Closer, but… Still no final word on ACH site

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August 31, 2011 - 12:00 AM

Kiss her, already!
In what seems painstakingly small steps, Allen County Hospital trustees are inching toward deciding on land along North Kentucky Street as the site for a new hospital.
Trustees voted to seek rezoning of the land from residential to commercial and to request approval of the relocation of the hospital from the federal Centers for Medicare and Medicaid Services.
Trustees also voted to give David Wright, architect for Health Facilities Group, approval to proceed with architectural and engineering drawings at the relatively new site.
The 30-acre site at the intersection of Kentucky and Oregon Road will be put before the Iola Planning Commission on Sept. 21 to seek its approval to rezone the land. The planning commission then gives its recommendation to Iola city councilmen, who make the final decision.

DESPITE THESE actions, trustees, perhaps in their once-burned, twice-shy effort to do due diligence, did not definitively decide on the site. Last spring trustees voted to build at the east entrance to town only to find out the land was of an uncertain composition.
Trustees were bolstered from reports by Wright and Phil Schultze of Murray Construction about the soil at the Kentucky Street site, which is owned by former Iolan Chris Hopper, now of Wichita.
“It was a little more complicated than we would have liked, but we have the answers,” Wright said. From the west side of the parcel going east, the soil consists of three mediums; first limestone, then shale, then “fat clay,” a moist clay. The 30,000-square-foot hospital should be built on one uniform medium, Wright said, with shale being the best.
That means on the west side of the hospital some limestone will need to be excavated and on the east side some piers will need to be built on which to support the hospital. The piers should be less than 10 feet tall, Wright said, and pose no significant cost impact.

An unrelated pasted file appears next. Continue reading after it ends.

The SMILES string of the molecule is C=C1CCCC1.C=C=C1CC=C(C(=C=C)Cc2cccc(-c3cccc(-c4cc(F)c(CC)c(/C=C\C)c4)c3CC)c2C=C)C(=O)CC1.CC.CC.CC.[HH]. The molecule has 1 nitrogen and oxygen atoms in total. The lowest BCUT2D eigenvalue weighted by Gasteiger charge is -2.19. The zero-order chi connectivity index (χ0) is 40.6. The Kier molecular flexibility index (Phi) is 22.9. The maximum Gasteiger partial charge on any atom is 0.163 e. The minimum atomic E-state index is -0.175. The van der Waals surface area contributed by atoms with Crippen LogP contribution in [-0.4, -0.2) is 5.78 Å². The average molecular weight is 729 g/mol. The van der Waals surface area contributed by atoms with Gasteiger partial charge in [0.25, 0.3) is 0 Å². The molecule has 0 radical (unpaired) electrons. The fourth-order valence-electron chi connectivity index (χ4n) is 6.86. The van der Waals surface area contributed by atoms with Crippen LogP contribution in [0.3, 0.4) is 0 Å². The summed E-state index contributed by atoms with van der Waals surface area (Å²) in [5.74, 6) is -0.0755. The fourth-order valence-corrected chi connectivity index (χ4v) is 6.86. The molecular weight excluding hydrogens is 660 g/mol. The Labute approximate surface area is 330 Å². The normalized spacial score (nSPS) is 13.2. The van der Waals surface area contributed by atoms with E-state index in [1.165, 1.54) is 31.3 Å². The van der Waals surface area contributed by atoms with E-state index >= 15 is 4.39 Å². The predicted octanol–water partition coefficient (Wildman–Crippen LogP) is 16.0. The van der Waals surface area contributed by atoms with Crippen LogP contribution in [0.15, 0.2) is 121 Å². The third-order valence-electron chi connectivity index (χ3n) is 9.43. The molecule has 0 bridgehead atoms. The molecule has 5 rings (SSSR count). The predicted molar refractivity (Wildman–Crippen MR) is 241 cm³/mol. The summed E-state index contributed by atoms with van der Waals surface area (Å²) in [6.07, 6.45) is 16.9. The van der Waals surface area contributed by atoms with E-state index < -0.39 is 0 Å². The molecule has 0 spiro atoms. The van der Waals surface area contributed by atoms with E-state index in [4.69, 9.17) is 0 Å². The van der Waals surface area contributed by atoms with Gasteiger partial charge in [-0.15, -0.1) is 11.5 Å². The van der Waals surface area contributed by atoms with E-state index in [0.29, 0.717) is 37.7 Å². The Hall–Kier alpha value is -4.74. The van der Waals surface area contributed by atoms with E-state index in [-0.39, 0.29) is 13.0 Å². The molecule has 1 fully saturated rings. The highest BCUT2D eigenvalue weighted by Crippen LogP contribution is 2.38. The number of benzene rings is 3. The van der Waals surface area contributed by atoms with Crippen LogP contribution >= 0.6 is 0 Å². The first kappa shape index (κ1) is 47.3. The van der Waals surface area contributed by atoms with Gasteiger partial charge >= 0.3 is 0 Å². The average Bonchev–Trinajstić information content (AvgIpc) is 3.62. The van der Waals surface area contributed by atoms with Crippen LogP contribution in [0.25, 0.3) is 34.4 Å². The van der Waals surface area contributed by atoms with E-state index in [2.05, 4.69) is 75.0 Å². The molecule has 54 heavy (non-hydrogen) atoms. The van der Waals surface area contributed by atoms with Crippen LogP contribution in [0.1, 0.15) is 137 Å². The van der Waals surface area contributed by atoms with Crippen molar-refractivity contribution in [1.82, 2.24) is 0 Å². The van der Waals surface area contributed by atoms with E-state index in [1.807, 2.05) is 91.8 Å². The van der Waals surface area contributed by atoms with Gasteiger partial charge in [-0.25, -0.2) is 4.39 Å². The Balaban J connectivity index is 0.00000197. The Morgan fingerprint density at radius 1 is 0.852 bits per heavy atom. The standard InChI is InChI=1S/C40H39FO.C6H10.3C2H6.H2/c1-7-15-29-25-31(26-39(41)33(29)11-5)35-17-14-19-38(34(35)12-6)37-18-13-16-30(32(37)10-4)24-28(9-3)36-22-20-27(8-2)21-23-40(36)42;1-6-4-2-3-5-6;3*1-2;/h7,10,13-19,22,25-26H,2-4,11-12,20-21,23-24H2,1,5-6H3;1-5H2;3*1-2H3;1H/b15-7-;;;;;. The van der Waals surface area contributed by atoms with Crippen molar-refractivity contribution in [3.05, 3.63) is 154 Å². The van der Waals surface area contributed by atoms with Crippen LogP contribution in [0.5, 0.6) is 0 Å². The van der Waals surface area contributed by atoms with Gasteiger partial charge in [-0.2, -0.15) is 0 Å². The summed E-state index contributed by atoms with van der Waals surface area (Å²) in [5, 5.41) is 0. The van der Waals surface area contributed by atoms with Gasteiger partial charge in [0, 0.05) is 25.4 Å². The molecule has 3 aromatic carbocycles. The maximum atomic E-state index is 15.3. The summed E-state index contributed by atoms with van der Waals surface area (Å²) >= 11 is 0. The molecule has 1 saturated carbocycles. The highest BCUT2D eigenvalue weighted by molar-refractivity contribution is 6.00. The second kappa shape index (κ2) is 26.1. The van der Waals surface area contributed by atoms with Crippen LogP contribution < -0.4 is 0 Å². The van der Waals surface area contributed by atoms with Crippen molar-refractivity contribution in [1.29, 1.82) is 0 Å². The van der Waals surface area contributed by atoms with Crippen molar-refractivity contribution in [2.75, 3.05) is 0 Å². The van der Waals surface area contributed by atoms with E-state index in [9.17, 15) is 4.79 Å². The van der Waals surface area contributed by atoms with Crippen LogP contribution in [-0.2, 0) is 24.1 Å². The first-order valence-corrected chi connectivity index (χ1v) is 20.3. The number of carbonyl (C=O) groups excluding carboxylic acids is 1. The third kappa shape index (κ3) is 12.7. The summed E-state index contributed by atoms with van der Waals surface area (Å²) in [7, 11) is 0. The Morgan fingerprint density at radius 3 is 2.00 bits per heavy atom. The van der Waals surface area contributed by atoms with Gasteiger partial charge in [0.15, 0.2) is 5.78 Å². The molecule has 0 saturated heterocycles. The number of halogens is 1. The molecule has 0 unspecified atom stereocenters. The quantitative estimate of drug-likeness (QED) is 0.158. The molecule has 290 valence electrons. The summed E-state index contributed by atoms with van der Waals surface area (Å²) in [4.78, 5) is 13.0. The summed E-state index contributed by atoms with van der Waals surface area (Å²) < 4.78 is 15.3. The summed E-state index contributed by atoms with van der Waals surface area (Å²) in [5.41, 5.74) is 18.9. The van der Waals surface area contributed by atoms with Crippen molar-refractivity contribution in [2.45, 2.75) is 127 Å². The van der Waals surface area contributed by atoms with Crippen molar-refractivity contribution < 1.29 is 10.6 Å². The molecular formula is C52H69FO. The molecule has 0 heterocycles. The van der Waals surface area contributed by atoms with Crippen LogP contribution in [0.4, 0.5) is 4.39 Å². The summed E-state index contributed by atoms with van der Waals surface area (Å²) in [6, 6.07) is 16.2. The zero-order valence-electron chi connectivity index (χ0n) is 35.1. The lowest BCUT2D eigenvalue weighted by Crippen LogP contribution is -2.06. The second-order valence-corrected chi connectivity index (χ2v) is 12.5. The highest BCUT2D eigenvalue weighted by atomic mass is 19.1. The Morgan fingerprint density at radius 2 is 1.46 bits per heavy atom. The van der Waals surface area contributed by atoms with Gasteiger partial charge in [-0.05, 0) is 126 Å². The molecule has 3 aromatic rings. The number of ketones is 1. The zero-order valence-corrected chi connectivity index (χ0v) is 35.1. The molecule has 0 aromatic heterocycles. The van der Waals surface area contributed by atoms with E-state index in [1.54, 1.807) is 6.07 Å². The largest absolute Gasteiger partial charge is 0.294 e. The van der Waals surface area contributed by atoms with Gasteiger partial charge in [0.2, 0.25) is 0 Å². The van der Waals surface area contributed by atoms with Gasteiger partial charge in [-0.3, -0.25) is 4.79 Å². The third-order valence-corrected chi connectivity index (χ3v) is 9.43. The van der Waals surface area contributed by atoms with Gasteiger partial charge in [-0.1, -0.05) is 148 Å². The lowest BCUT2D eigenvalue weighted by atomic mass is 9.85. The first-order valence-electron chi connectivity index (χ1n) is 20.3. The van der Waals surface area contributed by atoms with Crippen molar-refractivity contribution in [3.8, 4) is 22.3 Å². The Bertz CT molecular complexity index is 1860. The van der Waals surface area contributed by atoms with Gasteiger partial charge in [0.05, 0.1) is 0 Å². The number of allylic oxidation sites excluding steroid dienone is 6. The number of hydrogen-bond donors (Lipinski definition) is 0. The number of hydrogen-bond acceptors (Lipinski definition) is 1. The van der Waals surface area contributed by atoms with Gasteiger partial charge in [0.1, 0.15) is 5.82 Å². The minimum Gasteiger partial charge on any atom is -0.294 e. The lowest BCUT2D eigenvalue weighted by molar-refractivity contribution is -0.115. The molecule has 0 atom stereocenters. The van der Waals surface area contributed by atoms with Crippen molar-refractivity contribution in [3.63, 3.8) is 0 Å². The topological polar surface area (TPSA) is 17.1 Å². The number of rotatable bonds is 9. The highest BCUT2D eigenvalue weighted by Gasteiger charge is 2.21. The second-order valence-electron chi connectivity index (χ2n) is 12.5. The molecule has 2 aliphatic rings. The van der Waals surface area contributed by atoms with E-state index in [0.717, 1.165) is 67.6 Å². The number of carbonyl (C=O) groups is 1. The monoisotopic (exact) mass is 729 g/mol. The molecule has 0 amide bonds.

“We are very comfortable with things,” he said.
Schultze compared the building costs of locating the hospital either on the Hopper property or to the east on land offered by Sally Huskey that is at the intersection of Oregon Road and U.S. 169.
“It’s about a wash,” said Harry Lee, trustee chairman. Both sites come within the $31.5 million project budget.
The increased costs to improve the road and access utilities to the Huskey site balanced out the additional costs of land for the Hopper property. Otherwise, the design and construction and outfitting the hospital at either site were the same.
Both sites allow for good visibility, Schultze said.
The Hopper site allows for a gentle slope up to the hospital, while the Huskey land was perched atop a knoll.
In regards to utilities, Schultze said the water pressure on North Kentucky is “extremely low,” and wondered if a holding tank should be built to provide the hospital better water pressure or if the city would be interested in upgrading the system that feeds a growing region of town.
Either way, the current level is not sufficient, he said.

THE NIGHT had a sense of urgency.
Working backward on their calendars, trustees realized they are running out of time for certain things to be completed before the end of the year.
Yet to be done is to sell bonds to finance the construction of the hospital. By Nov. 1, a bonding company must know the construction management company’s guaranteed maximum price of building the hospital, Schultze said.
“I’ll need three weeks to arrive at that cost,” he said, putting as equal a burden on architect Wright to complete building and engineering plans in a timely fashion.

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